Several weeks ago, The Washington Post published a news item that said next year the United States Postal Service will switch from five-digit ZIP numbers to nine-digit numbers.
The item said, "Instead of the 1.2 million ZIP codes now in use, there will be 19.8 million."
When no correction appeared in subsequent editions, readers began to ask me what kind of new math was involved in this statement. Valerie Matthews of College Park said the number of different ZIP codes in a five-digit system would be "10 to the 5th power, or 100,000." Joseph D. Lewis of Arlington agreed that a five-digit system will produce only 100,000 combinations (don't overlook 00000). Thomas C. Teeples of Arlington also said 100,000 is the theoretical maximum and noted that there must be fewer than 100,000 in actual use because we don't use 00001, 00002, 00003 or other numbers that small. Several readers pointed out that a nine-digit ZIP system could have a billion ZIP codes, not 19.8 million.
Helen Gaiser, general manager of the USPS Consumer Response Division, says my readers are quite correct.
There are now 1.2 million listings in the ZIP Code Directory. Since all larger cities have "multiple listings" (more than one street or area served by the same ZIP number), there are many times more ZIP Directory listings than there are ZIP numbers.
The number of combinations in a five-digit system is indeed 100,000, but only about 40,000 ZIP numbers have been assigned. The lowest in use is 00601 (for Adjuntas, Puerto Rico) and the highest is 99950 (Ketchikan, Alaska). Some 60,000 unassigned numbers are being held for future use.
The four-digit "add-on" scheduled for next February will allow 10,000 additional combinations for each of the 100,000 original possibilities. We will be able to expand the potential maximum from 100,000 to 1 billion, and the 40,000 codes now in use could become 400 million.
When the nine-digit system goes into effect, USPS estimates that the present 1.2 million listings (not codes) in its directory will grow to 19.8 million listings.The greatest effect will be felt by business firms, especially those that use the mails heavily. Computer tapes will be available for them.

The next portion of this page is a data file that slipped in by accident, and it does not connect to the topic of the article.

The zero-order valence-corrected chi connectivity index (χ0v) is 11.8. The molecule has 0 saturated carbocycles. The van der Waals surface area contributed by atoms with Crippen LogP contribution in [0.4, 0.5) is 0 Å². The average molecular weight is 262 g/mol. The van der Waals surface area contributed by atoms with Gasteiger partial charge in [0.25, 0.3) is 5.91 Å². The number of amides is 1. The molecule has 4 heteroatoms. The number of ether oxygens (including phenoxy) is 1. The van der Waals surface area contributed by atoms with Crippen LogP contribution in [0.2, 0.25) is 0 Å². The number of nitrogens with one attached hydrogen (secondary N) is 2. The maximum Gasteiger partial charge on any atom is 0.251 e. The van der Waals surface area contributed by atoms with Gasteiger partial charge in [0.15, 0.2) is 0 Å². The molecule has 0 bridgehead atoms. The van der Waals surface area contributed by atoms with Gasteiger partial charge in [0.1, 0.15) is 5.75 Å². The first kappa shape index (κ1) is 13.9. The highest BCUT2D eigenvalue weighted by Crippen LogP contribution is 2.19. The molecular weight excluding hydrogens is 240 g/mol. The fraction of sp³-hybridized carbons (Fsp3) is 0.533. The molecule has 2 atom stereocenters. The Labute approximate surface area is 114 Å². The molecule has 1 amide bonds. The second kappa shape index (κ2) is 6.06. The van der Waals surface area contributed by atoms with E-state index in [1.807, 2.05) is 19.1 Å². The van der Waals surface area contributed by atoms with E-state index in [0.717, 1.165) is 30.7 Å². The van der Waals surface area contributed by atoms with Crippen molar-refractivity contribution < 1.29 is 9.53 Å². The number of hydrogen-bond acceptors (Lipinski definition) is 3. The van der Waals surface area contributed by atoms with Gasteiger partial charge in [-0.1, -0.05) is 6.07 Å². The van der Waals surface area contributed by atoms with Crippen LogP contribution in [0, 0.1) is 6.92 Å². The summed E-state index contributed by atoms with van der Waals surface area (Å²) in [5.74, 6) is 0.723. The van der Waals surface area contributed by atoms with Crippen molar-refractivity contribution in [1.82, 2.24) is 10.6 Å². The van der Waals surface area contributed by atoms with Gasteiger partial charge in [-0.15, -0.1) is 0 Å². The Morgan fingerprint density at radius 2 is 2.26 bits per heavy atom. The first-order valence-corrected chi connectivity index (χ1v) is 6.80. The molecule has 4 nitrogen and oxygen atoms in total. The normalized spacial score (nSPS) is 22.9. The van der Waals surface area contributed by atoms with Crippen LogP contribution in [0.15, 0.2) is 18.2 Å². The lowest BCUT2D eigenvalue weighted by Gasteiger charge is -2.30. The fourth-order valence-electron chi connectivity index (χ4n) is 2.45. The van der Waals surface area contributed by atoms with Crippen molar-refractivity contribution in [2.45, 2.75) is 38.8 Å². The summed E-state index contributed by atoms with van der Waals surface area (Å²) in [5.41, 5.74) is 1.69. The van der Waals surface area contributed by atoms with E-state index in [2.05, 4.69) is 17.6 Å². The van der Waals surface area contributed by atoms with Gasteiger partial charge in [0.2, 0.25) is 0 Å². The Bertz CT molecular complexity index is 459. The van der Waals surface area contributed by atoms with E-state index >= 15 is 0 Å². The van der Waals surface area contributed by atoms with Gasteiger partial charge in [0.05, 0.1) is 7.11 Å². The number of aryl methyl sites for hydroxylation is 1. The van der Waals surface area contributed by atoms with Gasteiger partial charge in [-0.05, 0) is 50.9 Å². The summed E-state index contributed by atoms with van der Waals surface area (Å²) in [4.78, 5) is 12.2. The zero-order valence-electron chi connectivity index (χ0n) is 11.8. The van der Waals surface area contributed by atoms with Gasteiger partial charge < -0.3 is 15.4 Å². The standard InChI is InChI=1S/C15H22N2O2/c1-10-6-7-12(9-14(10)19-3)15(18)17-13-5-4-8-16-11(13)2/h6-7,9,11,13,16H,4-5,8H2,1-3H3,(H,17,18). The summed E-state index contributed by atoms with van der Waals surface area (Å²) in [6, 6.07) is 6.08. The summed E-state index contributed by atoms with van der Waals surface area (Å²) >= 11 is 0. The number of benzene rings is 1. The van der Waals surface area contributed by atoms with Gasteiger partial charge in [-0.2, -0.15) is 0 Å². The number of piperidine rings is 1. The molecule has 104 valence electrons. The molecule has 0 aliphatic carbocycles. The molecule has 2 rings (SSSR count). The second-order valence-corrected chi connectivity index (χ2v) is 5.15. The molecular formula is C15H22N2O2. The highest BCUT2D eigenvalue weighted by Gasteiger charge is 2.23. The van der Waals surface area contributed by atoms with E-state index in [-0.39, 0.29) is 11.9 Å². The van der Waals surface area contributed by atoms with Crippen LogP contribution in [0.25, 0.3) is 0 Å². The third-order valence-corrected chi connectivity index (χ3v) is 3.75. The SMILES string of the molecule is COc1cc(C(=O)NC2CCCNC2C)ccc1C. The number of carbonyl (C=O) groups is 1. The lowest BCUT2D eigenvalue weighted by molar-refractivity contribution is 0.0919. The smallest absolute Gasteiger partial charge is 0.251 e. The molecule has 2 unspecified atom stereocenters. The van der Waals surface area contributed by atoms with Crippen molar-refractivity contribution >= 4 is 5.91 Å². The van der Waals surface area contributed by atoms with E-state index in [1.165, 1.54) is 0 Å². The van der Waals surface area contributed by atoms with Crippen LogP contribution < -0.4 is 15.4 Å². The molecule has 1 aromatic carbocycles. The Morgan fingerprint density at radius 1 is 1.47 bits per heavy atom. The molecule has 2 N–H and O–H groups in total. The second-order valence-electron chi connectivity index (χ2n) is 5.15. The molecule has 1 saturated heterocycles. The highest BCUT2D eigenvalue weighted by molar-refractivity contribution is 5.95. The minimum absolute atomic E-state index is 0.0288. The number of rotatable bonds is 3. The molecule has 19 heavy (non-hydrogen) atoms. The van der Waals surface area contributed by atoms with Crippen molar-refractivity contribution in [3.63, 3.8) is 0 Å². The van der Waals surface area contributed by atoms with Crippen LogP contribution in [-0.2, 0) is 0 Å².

The average citizen will also be given appropriate help in learning and using the new system.
A few readers have already complained to me that a nine-digit number is simply more than the average mind can cope with. I used to believe that, but I don't any more. I have a 10-digit bank account number, several 10-digit telephone numbers, a nine-digit Social Security number, an eight-digit Washington Shopping Plate, a nine-digit Central Charge card, a 13-digit Visa number and a 14-digit Master Charge number. My Pepco and Washington Gas Light account numbers have so many digits I get dizzy copying them from their bills to my checks.
If you had told me 20 years ago that the human mind can cope quite well with so many digits I would not have believed you. But we are coping because we must. Computers speed our work and cut costs, and computers thrive on numbers.
To move mail faster and minimize the need for postage increases, USPS will ask for our cooperation in using ZIP codes that permit more precise routings. Inasmuch as USPS must move more than 100 billion letters a year for us, I consider the request quite reasonable. The only thing unreasonable in this matter is the suggestion that a five-digit ZIP system can produce 1.2 million combinations. THE MYSTERY DEEPENS
You may recall that a few days ago I quoted from the "Airports" subheading of the telephone book's "United States Government" listing.
The first airport listed is, "Dulles International Airport -- Eager To Make Our Environment Reclaim the Growth of Our Existence 1905 E St. SE."
It was a tossup as to which was more mystifying: the cryptic words, or the address given for Dulles Airport.
Wanda Kirkpatrick now sheds new light on the matter. She suggested, "Look at the first item on page 185 of your Washington phone book." So I turned to page 185. The first item, under D.C. Government, was, "Mental Health Administration, Mental Health Services, Emergency Mental Health Service, 1905 E St. SE."
"1905 E St. SE"? How in the world do they run a mental health service in the middle of a busy airport? Turnabout
Harold Johnson is back from a visit to his native Miami and reports that a tremendous change has taken place since he was there last. "The Cubans have taken over whole neighborhoods," he told me. "The ghetto, for instance. The first thing they did was clean it up. They work hard, pay their taxes, help each other -- and their community just grows and grows.
"They also have a sense of humor," Harold added. "On a store window on Flagler Street I saw a big sign that said, 'We Speak English Here.'"